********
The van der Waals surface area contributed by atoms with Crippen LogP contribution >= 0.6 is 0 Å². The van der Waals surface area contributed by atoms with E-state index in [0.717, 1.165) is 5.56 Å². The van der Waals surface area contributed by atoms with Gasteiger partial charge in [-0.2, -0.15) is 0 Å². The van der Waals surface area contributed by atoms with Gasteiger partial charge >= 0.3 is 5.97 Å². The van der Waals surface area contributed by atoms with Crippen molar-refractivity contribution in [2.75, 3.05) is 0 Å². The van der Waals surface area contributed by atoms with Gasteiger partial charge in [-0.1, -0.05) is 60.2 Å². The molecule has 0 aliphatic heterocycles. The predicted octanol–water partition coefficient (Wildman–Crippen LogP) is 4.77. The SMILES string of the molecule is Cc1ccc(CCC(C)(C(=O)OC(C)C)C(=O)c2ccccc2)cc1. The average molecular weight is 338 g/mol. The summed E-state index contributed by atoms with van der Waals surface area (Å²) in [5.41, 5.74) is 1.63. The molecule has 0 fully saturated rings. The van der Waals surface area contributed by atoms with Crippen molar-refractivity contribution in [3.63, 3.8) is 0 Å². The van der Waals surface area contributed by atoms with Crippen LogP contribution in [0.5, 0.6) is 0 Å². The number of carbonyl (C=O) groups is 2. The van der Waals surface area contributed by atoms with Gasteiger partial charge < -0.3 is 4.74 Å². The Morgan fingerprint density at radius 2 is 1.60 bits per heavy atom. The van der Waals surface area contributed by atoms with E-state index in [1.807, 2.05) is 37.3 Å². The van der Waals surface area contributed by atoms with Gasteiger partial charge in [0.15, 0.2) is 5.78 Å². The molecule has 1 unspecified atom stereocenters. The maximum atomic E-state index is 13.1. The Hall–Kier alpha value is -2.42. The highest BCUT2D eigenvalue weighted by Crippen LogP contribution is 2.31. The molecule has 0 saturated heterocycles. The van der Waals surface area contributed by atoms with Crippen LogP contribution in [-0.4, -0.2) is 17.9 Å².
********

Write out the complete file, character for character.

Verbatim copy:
The van der Waals surface area contributed by atoms with Crippen LogP contribution >= 0.6 is 0 Å². The van der Waals surface area contributed by atoms with E-state index in [0.717, 1.165) is 5.56 Å². The van der Waals surface area contributed by atoms with Gasteiger partial charge in [-0.2, -0.15) is 0 Å². The van der Waals surface area contributed by atoms with Gasteiger partial charge >= 0.3 is 5.97 Å². The van der Waals surface area contributed by atoms with Crippen molar-refractivity contribution in [2.75, 3.05) is 0 Å². The van der Waals surface area contributed by atoms with Gasteiger partial charge in [-0.1, -0.05) is 60.2 Å². The molecule has 0 aliphatic heterocycles. The predicted octanol–water partition coefficient (Wildman–Crippen LogP) is 4.77. The SMILES string of the molecule is Cc1ccc(CCC(C)(C(=O)OC(C)C)C(=O)c2ccccc2)cc1. The average molecular weight is 338 g/mol. The summed E-state index contributed by atoms with van der Waals surface area (Å²) in [5.41, 5.74) is 1.63. The molecule has 0 fully saturated rings. The van der Waals surface area contributed by atoms with Crippen molar-refractivity contribution in [3.63, 3.8) is 0 Å². The van der Waals surface area contributed by atoms with Crippen LogP contribution in [0.5, 0.6) is 0 Å². The number of carbonyl (C=O) groups is 2. The van der Waals surface area contributed by atoms with Gasteiger partial charge < -0.3 is 4.74 Å². The Morgan fingerprint density at radius 2 is 1.60 bits per heavy atom. The van der Waals surface area contributed by atoms with E-state index in [1.807, 2.05) is 37.3 Å². The van der Waals surface area contributed by atoms with Gasteiger partial charge in [0.15, 0.2) is 5.78 Å². The molecule has 1 unspecified atom stereocenters. The maximum atomic E-state index is 13.1. The Hall–Kier alpha value is -2.42. The highest BCUT2D eigenvalue weighted by Crippen LogP contribution is 2.31. The molecule has 0 saturated heterocycles. The van der Waals surface area contributed by atoms with Crippen LogP contribution in [-0.4, -0.2) is 17.9 Å².